Belying its bucolic name, Denver’s Sun Valley neighborhood is largely industrial and economically challenged. Bicycle lanes are lacking and often don’t connect to the city’s bike-route network. Healthy food options are scarce. Sidewalks are crumbling or nonexistent. Needless to say, the area is ripe for an infusion of forward-thinking design that promotes healthier and more active lives for its residents.
CAP recently was awarded a $430,000 grant from the Foundation to lead a three-year project – “Creating Healthy Places Through Transformational Education and Design” – to transform the west Denver neighborhood by using the best principles of healthy community design and planning. Co-principal investigators are Michael Jenson, PhD, associate dean and professor, architecture, and assistant vice chancellor of research and creative activities, and Austin Troy, PhD, chair and professor, urban and regional planning.
“Denver has a very high interest in redeveloping the neighborhood, and doing it the right way,” Jenson said. “This project will kick off a larger west Denver metro development plan. We’re using Sun Valley as a test case for innovative health and design ideas, which is why the Colorado Health Foundation is interested.”
Through research and studio classes, CU Denver students will get hands-on experience in the heart of the city. They will eventually engage community leaders and partners on how to integrate best practices in health and wellness into future developments across the Mile High City and region.
The goal is to catalyze Sun Valley: implement the best practices in healthy designs to change the community ethos from isolated, worn and sedentary to connected, vibrant and healthy.
While the effort focuses on Sun Valley, its goals are much more far-reaching.
In addition to educating cohorts of architects, planners and health care professionals in healthy design principles, the project will create an exportable pedagogical model that will be “scalable” – applicable to communities ranging from dense urban areas to small rural towns. Healthy environments are a critical global issue as, by 2030, chronic diseases will cause 52 million deaths per year, nearly five times the number from communicable diseases, according to the Urban Land Institute (ULI).
“In many communities across the state, the healthy choice is not the easy choice and the built environment has a profound impact on the health outcomes,” said Christopher Smith, senior program officer, the Colorado Health Foundation. “The Foundation is encouraging development practices that promote health and wellness and is actively supporting groups like ULI and CAP to foster creative design.”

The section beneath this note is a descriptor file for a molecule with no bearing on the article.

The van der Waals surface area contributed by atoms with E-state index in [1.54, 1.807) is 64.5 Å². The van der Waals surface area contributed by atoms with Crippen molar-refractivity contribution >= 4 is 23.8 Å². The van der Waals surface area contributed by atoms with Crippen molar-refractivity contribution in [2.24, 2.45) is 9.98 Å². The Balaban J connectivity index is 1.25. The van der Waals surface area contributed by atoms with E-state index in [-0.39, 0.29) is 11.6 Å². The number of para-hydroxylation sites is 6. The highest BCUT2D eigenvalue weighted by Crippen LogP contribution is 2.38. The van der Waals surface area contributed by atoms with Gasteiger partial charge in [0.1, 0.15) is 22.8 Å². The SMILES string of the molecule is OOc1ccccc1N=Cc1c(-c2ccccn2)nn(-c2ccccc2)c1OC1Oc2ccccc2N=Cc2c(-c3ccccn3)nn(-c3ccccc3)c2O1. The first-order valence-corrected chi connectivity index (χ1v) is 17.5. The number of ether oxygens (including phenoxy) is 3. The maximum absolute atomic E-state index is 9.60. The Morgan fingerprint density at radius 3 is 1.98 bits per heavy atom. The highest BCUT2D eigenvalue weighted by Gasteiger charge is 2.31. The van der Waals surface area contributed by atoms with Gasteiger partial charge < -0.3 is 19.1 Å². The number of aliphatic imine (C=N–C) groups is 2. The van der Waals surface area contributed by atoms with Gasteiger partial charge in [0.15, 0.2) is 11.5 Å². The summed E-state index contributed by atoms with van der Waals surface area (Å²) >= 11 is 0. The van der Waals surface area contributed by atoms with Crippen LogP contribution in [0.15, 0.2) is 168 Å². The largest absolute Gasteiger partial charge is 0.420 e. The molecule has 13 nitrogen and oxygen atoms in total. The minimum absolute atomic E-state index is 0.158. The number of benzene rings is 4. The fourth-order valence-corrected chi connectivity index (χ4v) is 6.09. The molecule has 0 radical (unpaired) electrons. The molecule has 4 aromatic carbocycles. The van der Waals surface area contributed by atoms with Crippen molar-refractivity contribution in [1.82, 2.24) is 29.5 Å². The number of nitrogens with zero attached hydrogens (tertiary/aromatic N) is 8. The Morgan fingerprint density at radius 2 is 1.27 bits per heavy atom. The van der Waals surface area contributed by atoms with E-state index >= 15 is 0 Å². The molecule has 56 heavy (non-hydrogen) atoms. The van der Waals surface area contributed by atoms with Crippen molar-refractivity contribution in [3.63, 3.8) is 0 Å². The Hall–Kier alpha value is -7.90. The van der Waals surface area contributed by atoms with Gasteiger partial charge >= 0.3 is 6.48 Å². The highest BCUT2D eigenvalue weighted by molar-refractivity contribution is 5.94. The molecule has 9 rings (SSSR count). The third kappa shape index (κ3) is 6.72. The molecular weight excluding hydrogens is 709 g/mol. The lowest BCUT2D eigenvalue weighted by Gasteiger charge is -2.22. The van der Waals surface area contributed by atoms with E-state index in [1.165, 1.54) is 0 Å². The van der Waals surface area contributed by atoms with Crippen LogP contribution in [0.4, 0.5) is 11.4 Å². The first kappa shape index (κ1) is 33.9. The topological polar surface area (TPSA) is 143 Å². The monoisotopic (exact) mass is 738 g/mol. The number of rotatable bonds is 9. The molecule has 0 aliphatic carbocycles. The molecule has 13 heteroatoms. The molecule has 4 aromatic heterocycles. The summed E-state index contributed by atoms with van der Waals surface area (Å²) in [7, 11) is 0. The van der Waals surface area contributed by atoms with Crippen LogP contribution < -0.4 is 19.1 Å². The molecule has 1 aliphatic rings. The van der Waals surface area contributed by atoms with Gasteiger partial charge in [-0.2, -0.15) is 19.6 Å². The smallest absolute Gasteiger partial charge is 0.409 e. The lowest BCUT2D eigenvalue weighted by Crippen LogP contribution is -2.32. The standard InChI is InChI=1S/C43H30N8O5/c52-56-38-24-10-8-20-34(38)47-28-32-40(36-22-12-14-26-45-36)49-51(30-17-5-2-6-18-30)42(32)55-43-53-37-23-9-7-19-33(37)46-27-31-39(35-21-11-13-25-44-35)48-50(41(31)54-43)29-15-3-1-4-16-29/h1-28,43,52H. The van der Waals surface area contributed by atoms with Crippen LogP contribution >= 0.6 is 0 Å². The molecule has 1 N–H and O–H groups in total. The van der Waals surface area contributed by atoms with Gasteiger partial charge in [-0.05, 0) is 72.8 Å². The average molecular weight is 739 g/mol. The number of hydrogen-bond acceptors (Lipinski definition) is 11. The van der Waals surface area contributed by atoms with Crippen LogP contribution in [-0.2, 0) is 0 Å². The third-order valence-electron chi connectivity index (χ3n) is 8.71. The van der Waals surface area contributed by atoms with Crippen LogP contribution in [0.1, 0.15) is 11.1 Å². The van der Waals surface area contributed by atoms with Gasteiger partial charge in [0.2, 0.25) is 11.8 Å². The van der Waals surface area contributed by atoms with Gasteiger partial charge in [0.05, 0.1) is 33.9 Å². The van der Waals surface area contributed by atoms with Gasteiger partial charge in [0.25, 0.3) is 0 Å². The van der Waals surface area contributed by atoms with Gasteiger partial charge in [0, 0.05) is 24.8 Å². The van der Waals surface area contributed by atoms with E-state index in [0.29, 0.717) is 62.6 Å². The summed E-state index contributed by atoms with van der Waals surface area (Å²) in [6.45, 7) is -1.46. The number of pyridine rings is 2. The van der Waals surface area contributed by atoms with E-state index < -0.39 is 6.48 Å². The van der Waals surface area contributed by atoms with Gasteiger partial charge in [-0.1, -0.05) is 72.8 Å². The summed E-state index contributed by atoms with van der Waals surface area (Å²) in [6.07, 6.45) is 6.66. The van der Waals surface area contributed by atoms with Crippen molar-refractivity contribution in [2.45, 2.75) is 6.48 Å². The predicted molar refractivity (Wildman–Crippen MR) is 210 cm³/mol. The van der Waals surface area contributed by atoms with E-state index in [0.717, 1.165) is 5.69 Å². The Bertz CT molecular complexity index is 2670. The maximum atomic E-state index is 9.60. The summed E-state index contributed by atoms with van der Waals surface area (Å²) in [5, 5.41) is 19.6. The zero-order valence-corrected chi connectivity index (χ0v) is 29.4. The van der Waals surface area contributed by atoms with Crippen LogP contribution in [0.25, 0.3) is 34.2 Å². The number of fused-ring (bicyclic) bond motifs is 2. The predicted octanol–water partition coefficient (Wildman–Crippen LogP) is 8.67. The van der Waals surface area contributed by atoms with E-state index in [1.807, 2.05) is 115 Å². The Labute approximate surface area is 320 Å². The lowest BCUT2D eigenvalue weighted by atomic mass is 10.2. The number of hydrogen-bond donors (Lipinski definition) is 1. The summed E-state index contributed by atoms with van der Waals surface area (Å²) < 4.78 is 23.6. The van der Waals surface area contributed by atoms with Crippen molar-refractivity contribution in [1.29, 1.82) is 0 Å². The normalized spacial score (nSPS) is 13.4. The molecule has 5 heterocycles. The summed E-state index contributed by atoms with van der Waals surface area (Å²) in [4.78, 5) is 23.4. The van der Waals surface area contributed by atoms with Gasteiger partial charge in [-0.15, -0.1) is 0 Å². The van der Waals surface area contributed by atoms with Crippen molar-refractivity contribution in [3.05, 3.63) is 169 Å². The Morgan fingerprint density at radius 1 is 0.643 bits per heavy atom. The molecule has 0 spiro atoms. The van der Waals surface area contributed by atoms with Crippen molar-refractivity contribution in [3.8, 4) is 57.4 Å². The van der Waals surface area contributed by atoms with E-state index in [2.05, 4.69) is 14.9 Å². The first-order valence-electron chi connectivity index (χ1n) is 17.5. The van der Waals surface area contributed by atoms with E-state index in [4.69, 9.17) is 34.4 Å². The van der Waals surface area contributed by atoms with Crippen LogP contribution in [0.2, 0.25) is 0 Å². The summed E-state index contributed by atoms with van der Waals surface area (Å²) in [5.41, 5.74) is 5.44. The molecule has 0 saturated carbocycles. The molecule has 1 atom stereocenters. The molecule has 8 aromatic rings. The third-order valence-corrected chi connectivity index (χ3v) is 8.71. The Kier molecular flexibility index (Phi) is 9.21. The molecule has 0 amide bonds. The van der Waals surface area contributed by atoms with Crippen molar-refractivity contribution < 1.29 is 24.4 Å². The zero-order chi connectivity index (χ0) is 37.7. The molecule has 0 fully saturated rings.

Currently, many Sun Valley buildings and outdoor spaces tend to impede healthy lifestyles. Redevelopment offers an opportunity to practice the “nudge theory” of community design, according to Jenson. “We’re looking to build infrastructural nudges that help people make healthy choices,” he said.
- Staircases built toward the front of buildings to encourage people to take the stairs instead of elevators;
- Safe bike lanes that connect to the wider network;
- Community gardens for residents to grow their own food; and
- Other healthy food and recreation options, such as markets brimming with fresh produce and new greenspaces.
The project team will explore how elements of ULI’s Building Healthy Places Toolkit: Strategies for Enhancing Health in the Built Environment could rejuvenate Sun Valley, which sits just west of Interstate 25 and extends from Sports Authority Field on the north to Sixth Avenue on the south. The team will also collaborate with the Denver Housing Authority (DHA) and CityCraft Ventures, a partner organization in the master planning process.
CAP will take the lead on project, but the Colorado School of Public Health, College of Engineering and Applied Science, and School of Public Affairs will join on various phases of the project. Synergies from the interdisciplinary approach are expected to create a pipeline of ideas and proposals as well as ample student opportunities to research healthy environment design, according to Jenson.
While energy sustainability (efficiencies in lighting, heating, etc.) has dominated innovative architectural planning and design for years, the trend is now shifting toward health and wellness. “It’s a natural progression: designers are starting to do ‘well-building’ initiatives that fill in the things LEED certifications have missed,” he said. “This kind of work is being done at different levels, but nobody has really connected the dots. We’re going to try to connect more of the dots.”
Because developers generally don’t have time to sift through the data about building for healthy environments, CAP students and faculty – working with community partners and taking cues from ULI’s toolkit – will provide an invaluable clearinghouse of best practices, Jenson said.
‘Creating Healthy Places’ is a three-year project:
Year 1: Lecture series and interdisciplinary studios that engage students from various degree programs across campus, as well as community organizations.
Year 2: Workshops and building a communication network – website, social media campaign, etc. Students and faculty will collect data on Sun Valley – biophysical measurements, stakeholder surveys and other assessments – to evaluate the project’s progress toward its goals.
Year 3: Culminating symposium, best-practices manual, and launch of a health and design certificate that utilizes new and existing courses from across CU Denver.